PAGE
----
Uneven Results Complicate HP Turnaround Efforts

HP CEO Meg Whitman

HP CEO Meg Whitman

The bleeding appears to have stopped at Hewlett-Packard Co., with revenues and profits mostly in line with expectations and senior executives trumpeting successful turnaround efforts at the beleaguered company. But a mixed bag of results among HP’s individual business units continues to give the channel pause about a vendor partner who may be steering the right course but is still far from fully righting the ship.

HP on Tuesday reported a 2.8 percent drop in Q4 revenues $29 billion, along with a 13 percent drop in earnings per share. The Palo Alto, Calif. company managed a profit of $1.4 billion significantly better than the $6.9 billion loss in took a year ago, mostly due to the massive write-down associated with its ill-advised acquisition of software-maker Autonomy.

While far from stellar, the results were good enough to narrowly top most Wall Street analysts’ already tepid estimates for HP, which continues to be pounded by lackluster sales of traditional IT hardware like desktop PCs and laptops in the era of mobility and cloud computing.

“While we still have much more work to do, our business units and their core assets are delivering on HP’s strategy to help customers thrive by providing solutions for the new style of IT,” Whitman said.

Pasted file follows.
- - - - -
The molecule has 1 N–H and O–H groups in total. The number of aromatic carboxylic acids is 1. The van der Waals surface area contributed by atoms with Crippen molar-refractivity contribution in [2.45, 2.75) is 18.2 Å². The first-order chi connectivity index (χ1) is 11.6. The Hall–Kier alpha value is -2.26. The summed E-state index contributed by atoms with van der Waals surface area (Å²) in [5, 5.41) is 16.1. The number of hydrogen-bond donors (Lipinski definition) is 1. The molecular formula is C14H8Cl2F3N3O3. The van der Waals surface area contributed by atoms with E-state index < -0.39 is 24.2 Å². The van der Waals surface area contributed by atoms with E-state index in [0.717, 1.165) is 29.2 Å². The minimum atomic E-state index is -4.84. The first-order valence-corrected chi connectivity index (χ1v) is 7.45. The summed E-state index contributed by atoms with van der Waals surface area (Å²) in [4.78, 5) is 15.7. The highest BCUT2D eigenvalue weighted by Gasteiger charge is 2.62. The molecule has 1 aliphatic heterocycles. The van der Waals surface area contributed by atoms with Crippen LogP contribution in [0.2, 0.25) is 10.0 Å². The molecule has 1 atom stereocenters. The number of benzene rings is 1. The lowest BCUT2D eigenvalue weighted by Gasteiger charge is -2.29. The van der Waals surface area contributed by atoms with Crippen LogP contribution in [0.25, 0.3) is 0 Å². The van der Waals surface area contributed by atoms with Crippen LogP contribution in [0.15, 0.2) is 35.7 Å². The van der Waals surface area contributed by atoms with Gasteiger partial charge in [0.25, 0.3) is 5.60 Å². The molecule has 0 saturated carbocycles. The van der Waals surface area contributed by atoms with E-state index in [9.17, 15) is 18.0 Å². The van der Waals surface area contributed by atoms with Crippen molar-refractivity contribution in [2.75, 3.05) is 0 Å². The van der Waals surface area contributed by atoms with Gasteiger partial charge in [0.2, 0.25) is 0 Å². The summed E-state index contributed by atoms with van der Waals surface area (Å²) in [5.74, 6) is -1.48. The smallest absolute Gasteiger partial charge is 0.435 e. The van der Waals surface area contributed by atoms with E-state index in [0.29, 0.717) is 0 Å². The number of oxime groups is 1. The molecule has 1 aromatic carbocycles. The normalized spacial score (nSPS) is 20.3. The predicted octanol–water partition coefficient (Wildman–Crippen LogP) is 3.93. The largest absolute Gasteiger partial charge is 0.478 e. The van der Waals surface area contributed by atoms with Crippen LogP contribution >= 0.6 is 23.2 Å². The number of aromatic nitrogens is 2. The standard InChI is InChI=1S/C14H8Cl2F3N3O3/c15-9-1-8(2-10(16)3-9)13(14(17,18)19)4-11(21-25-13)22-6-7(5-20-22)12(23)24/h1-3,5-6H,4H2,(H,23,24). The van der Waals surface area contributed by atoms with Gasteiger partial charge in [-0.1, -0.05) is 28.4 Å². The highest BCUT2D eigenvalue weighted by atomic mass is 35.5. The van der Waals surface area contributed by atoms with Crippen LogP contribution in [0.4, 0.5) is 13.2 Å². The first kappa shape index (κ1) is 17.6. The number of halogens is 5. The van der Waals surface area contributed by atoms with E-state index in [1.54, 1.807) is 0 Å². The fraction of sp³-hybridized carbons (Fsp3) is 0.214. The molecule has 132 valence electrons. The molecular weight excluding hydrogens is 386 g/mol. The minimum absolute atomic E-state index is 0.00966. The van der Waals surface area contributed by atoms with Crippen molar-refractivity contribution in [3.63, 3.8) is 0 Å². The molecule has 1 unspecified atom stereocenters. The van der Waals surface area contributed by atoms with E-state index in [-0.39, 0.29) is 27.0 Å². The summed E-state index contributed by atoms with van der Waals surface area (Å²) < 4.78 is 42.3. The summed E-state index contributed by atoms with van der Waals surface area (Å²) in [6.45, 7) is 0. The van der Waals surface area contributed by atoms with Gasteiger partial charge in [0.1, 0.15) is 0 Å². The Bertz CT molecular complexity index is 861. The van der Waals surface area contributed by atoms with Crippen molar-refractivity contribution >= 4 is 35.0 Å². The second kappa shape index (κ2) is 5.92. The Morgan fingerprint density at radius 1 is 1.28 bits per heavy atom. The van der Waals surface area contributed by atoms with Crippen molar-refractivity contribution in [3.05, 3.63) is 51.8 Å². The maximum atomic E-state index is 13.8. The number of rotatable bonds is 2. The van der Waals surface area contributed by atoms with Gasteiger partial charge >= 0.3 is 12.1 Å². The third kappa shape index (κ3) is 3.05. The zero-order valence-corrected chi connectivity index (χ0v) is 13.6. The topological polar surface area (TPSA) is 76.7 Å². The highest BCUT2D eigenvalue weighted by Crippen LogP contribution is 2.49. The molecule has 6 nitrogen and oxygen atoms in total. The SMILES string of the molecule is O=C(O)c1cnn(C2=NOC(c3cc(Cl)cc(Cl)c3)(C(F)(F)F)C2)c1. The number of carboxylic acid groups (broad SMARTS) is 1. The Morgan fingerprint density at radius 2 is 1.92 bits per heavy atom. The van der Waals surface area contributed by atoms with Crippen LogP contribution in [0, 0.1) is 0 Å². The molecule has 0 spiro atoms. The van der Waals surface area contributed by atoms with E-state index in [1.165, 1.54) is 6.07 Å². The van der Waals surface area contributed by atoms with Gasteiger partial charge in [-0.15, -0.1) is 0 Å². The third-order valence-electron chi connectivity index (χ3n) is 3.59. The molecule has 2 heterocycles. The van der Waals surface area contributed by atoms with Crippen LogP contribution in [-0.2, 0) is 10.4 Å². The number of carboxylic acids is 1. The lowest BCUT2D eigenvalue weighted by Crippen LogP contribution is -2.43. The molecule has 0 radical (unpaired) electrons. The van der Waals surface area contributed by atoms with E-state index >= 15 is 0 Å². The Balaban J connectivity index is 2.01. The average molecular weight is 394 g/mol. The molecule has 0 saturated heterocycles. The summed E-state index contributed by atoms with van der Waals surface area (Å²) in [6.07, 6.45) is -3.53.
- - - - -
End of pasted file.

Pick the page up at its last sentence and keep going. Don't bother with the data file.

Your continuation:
Part of that work will involve either re-energizing or scuttling HP’s once-formidable personal systems unit, where desktops predictably lost another 2 percent in the quarter despite already being near historic lows. The news for the PSG unit might have been worse if not for a slight 3 percent uptick in Q4 laptop sales. One bright note for B2B reseller partners, the results in the personal systems group showed a 4-percent increase in commercial revenue and a 10-percent drop in consumer revenue.

Printing revenues, once a mainstay of HP’s financials, also fell 1 percent. Commercial printers, however, posted a 9 percent gain, though sales of supplies were off 4 percent.

While the decline in PC units and peripherals was anticipated, the more troubling news in the Q4 report came from HP’s services and software units which each lost 9 percent from the year-ago quarter. Those results are particularly disheartening for partners, many of whom have expressed hope of the past year that these businesses would be integral to HP’s turnaround.

In the services realm, application and business services revenue was down 10 percent, and infrastructure technology outsourcing revenue dipped 9 percent.

Leading declines in software was a 24 percent plummet in license revenue and a 13 percent drop in related professional services. The overall unit results might have been worse if not for a 15 percent increase in sales of SaaS products.

The news was slightly better in the enterprise group for sales of HP’s server and storage wares, another area of key interest to the channel that’s seen as a bellwether for the vendor’s overall health and long-term viability. Sales of enterprise-grade hardware inched up 2 percent, the first increase for the segment in more than two years. HP officials said the server and storage growth came as the result of more focused sales and marketing.